Juliana doesn’t just build rad bikes—the company also knows how to throw a party. Last year, it started offering women’s Ride Outs at key retailers across the U.S. and Canada. Each event combines a group ride, bike demos, swag bags, and even a post-ride social with food and drink provided by Juliana. In fact, the bike brand picks up the entire tab: Ride Outs are free to all ladies who care to join.
More and more companies are trying to build communities of gear users. Fishing-apparel brand FisheWear hosts casting clinics and workshops on painting beads for lures. New York bike shop 718 Cyclery has a monthly women’s bike-maintenance class. So with Ride Outs, Juliana isn’t the only brand in this experiential marketing pack, but unlike many women-specific events, these are not instructional clinics for newbies (though those are cool, too). Beginners are welcome at most events, but Ride Outs target all levels because Juliana’s main goal is to appeal to riders looking for other women to ride with—a welcome change in the way companies tend to market their women’s gear.
“I hear from most participants that the reason they sign up for the Ride Out is they are tired of riding with their male counterparts and want to find other women who are of similar ability to ride with,” says Kelli Emmett, a former Enduro racer and Juliana’s sports-marketing coordinator. “The vibe is fun, low-key, and accommodates those who want to learn trail skills or head out for a 15-to-20-mile ride with Juliana pros.”
At this season’s finale—three Ride Outs scheduled from September 26 to 29 in Park City, Utah—area mountain bikers will ride with Enduro racer Ileana Anderson. The most enticing option is Saturday’s Tour de Force on the Wasatch Crest, a bucket-list ride that starts at 9,700-foot Guardsman Pass and swoops downhill for 2,700 vertical feet. Participants are invited to test Juliana’s 2019 bikes, which are well worth a look even if you’re not joining a Ride Out. I tried both at a Ride Out in Vermont and found the Enduro-ready Roubion and the Furtado (a do-it-all trail model) have each gotten significant makeovers to become even more compelling.
Testing the Roubion and the Furtado
I rode the Roubion on some of northern Vermont’s most delightfully rocky trails (including the Victory Hill network and Burke Mountain’s Upper J-Bar). The Roubion (from $3,500) still offers 150 millimeters of rear travel, but a new, lower-link-mounted shock configuration borrows from the magic that Juliana introduced on the long-travel Strega and adapts it to the Roubion’s more maneuverable frame. It also gains ten millimeters of travel in the fork (bringing it to 160), and the size range was expanded to include extra small—great news for shorter women.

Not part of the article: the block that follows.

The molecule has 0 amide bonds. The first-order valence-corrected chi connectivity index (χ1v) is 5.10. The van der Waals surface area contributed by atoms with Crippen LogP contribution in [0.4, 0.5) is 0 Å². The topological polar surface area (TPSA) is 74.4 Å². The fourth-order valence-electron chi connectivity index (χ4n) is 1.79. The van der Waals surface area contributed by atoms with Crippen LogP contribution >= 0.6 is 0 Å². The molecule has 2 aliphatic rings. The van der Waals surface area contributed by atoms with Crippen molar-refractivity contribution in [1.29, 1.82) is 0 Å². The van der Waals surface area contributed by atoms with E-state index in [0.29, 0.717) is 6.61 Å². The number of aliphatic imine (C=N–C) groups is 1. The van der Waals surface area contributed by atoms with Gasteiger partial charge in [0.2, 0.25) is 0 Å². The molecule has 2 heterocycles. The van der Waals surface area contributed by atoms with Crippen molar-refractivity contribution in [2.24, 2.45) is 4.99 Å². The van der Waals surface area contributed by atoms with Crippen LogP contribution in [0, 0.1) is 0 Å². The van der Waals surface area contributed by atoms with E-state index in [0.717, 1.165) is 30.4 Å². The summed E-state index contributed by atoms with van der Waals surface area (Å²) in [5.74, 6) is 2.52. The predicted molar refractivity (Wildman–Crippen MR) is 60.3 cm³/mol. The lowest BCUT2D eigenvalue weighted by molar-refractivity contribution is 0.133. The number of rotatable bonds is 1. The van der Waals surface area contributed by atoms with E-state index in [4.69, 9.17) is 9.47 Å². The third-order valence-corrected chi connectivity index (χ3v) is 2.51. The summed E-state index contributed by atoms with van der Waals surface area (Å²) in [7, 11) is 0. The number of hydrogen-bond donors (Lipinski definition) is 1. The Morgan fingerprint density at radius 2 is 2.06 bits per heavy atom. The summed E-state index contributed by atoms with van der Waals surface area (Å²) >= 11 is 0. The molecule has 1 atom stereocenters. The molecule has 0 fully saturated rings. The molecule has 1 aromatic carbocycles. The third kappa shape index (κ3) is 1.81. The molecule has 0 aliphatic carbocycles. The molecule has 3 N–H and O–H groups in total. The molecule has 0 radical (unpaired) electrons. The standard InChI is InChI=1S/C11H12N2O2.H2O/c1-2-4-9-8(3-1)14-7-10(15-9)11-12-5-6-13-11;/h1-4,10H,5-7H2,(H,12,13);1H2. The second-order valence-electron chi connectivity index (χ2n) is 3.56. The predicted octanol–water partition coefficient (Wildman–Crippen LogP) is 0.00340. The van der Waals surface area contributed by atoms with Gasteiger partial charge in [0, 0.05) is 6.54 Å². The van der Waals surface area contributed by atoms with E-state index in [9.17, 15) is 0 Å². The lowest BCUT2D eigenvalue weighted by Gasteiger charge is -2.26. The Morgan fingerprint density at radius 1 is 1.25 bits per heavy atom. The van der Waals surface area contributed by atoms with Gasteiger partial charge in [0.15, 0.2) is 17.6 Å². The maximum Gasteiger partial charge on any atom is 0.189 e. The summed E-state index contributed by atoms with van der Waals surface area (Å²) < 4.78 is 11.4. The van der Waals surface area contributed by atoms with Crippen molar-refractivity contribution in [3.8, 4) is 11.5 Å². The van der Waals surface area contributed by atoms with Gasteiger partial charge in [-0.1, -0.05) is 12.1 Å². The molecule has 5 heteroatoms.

I loved how it held my intended line no matter what. Like the Strega, the Roubion prefers high-speed charges rather than tentative crawls—but anytime I stopped grabbing the brakes, the bike rewarded my confidence with a stable, bump-smoothing ride.
The new Furtado (from $2,700), though, is the real crowd pleaser. A lot of women tell me they like downhill performance (which can mean a heavier frame) but don’t want to sacrifice agility to get it—they don’t enjoy dragging a bike uphill or wrestling it around switchbacks. The 2019 Furtado answers their call by being super-climby and playful yet reassuring on descents.
That smooth downhill ride is what’s different in the latest model. When I tested previous iterations of the Furtado, I liked its uphill capability, but the old geometry made descents feel harsh (and occasionally sketchy, since the bike tended to get bucked by rough surfaces). Riding the new Furtado at Vermont’s Kingdom Trails network, I found it to be a totally trustworthy downhiller. Sure, KTA singletrack is generally smooth, which highlighted this bike’s playful character. I could whip it around turns and pop it off bumps like nobody’s business. But the Furtado also stuck its line through the occasional rooty, ledgy sections, and it rolled over braking bumps and other fast hits so I never felt as if I were wielding a jackhammer.
The Furtado’s secret sauce has two major ingredients. One is geometry: Juliana slackened the headtube (for stability on descents) but steepened the seat angle (to bring the rider forward enough for strong climbing). Second, a new 130-millimeter piggyback shock provides a plusher ride that’s tuned for lighter jockeys. That’s the major difference between the women’s Furtado and the Santa Cruz 5010, aimed at men.
Unchanged are the 130 millimeters of suspension up front and the low, 330-millimeter bottom-bracket height—which was the Furtado’s selling point. “We knew we didn’t want to mess with that,” says Josh Kissner, product manager for Juliana and Santa Cruz. Riders can stick with the stock 2.6-inch tires or size up to 2.8 inches for a smidge more traction and cushion (which might appeal to riders whose daily diet is lumpy technical terrain). A flip chip lets the rear shock accept a wider tire, and the bottom-bracket height remains the same regardless of the tire setup.
It all adds up to a bike that’s wildly fun to ride, wherever it may take you. The Furtado is the right bike for most cyclists, in most of the places we ride. And for people who love all-day epics in remote, far-flung locales, the Furtado could be the Holy Grail. The easy climbing and smooth ride spare you enough muscle to hit high-mileage goals, while keeping you from feeling battered by untamed singletrack.
Perhaps the best news of all is that the Furtado and Roubion are now offered in affordable aluminum frames, not just carbon, making Juliana’s performance DNA accessible to a wider range of budgets. Test them for yourself at the Park City Ride Out next week or check them out in a bike shop near you.
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